One hundred and fifty years ago this month, Confederate troops fled the Capital of the Confederacy, burning much of it in their wake as federal troops entered the city. President Lincoln soon arrived, greeted by throngs of Black men and women. On April 1-4, 2015, the city of Richmond commemorated the Civil War’s sesquicentennial by memorializing the burning of the city, Lincoln’s arrival, and the final freeing of the enslaved people who remained in the city.
Commemoration events were centered at the Capitol, designed by Thomas Jefferson and built by slaves, and just a few blocks to the east lie the former sites of the city’s African Burial Ground and Lumpkin’s Jail. The notorious Lumpkin’s Jail was the city’s largest site that held slaves while they awaited auction, and slaves referred to it as the Devil’s Half Acre due to the brutality of its owner, Robert Lumpkin. Both sites are part of a longer Slave Trail that begins on the other side of the James river where boats filled with human cargo would have docked. Bound by chains and coffles, slaves would have made their way to the other side of the city most often in the dead of night so that city residents did not have to see – or smell – these humans who had been kept in tight bondage on a ship for perhaps weeks before their arrival. The trail winds its way to what would have been a bustling business district in the early and mid-1800s – and much of that business would have been in the selling of people.
Between 1830-1860, Richmond was second only to New Orleans as the largest trading center for enslaved people. While the state of Virginia housed the largest number of slaves on the eve of the Civil War in 1860, over 300,000 slaves who passed through Richmond were sold to plantations further south to meet the demands of sugar and cotton production there.
Today, a fenced in, grassy area denotes the former site of Lumpkin’s Jail and most of the African Burial Ground lies beneath Interstate 95. When I first started taking students to the grounds a decade ago, only a small, homemade sign erected by the Richmond chapter of the Defenders for Freedom, Justice and Equality marked the site, which resided in a neglected, obscured area at the back of a parking lot. Thanks to the efforts of the Defenders and other local activists, the parking lot, owned by Virginia Commonwealth University, has more recently been sodded over and more permanent markers now adorn the site where so many of Richmond’s enslaved and free people of color were buried in unmarked graves within sight of the city’s gallows.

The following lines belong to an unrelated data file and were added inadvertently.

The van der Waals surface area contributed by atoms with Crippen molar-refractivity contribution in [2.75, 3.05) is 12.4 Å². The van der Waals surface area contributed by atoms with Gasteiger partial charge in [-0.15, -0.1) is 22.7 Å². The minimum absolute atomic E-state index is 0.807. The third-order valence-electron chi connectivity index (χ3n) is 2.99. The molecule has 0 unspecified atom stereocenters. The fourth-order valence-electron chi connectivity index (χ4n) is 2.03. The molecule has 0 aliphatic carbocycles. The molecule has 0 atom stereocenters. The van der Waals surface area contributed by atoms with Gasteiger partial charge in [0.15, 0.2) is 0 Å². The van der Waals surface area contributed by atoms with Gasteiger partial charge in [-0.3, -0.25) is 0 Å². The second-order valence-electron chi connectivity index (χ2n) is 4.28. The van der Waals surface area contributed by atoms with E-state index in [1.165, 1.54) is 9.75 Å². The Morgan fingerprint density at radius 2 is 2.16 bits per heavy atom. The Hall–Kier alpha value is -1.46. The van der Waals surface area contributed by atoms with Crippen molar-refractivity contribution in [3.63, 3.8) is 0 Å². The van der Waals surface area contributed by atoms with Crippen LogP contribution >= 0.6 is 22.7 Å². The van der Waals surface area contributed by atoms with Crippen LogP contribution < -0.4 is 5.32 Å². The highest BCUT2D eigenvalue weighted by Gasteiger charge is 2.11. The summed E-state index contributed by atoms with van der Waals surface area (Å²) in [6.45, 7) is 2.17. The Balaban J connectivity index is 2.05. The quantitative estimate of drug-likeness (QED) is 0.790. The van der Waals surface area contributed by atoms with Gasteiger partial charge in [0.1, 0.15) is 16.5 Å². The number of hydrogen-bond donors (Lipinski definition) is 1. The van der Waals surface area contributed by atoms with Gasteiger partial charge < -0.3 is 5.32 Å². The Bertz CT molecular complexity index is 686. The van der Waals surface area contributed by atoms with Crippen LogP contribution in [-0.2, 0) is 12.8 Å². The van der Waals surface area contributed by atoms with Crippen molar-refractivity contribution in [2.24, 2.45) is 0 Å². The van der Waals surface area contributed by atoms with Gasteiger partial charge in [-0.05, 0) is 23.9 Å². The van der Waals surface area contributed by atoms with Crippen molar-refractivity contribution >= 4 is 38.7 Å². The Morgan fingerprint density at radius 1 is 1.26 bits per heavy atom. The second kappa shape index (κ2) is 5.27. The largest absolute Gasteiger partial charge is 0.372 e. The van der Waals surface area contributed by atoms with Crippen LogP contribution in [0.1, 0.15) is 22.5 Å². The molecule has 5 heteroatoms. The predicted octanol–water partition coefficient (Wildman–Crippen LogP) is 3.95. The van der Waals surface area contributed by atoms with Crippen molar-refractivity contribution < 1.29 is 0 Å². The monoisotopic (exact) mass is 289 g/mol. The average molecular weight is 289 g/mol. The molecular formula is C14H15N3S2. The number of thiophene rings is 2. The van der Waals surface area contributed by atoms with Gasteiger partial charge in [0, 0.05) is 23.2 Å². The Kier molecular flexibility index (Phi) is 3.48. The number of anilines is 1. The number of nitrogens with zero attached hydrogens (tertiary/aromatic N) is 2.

While the result of preservation efforts have become much more obvious in the ten years that I have been visiting the site, the surrounding Shockoe Bottom area that housed many of the slave markets and auction sites has recently caught the eye of city politicians and developers. In fall 2013, Mayor Dwight Jones publicly unveiled his plans for a minor league baseball stadium and accompanying economic development in the area. The mayor’s plans earned Shockoe Bottom a place on the National Trust for Historic Preservation’s “11 Most Endangered Historic Places.” While the mayor’s proposal is in retreat for the time being, the Trust notes the area’s great historic significance:
Shockoe Bottom’s invaluable resources cannot be seen – none of the buildings from the slave trade remain visible in these eight-blocks, and the artifacts of antebellum Richmond are now below the surface, out of sight. Shockoe Bottom should be protected as a site of conscience, a place that offers the public a chance to experience, and learn from, this dark chapter in American history. A path forward for Shockoe Bottom should include meaningful public involvement and expert archeological analysis so that the historical remnants of the slave trade now buried there can be seen and properly interpreted.
As the city recognizes the 150th anniversary of the Civil War’s end and the arrival of emancipation for the city’s remaining slaves, surely it’s time to properly recognize and preserve an area that has so much to teach us all.
Midori Takagi, “Rearing Wolves to Our Own Destruction:” Slavery in Richmond, VA 1782-1865
Defenders for Freedom, Justice and Equality website:
Sacred Ground Historical Reclamation Project:
“Richmond’s Slave District Recreated in 3-D”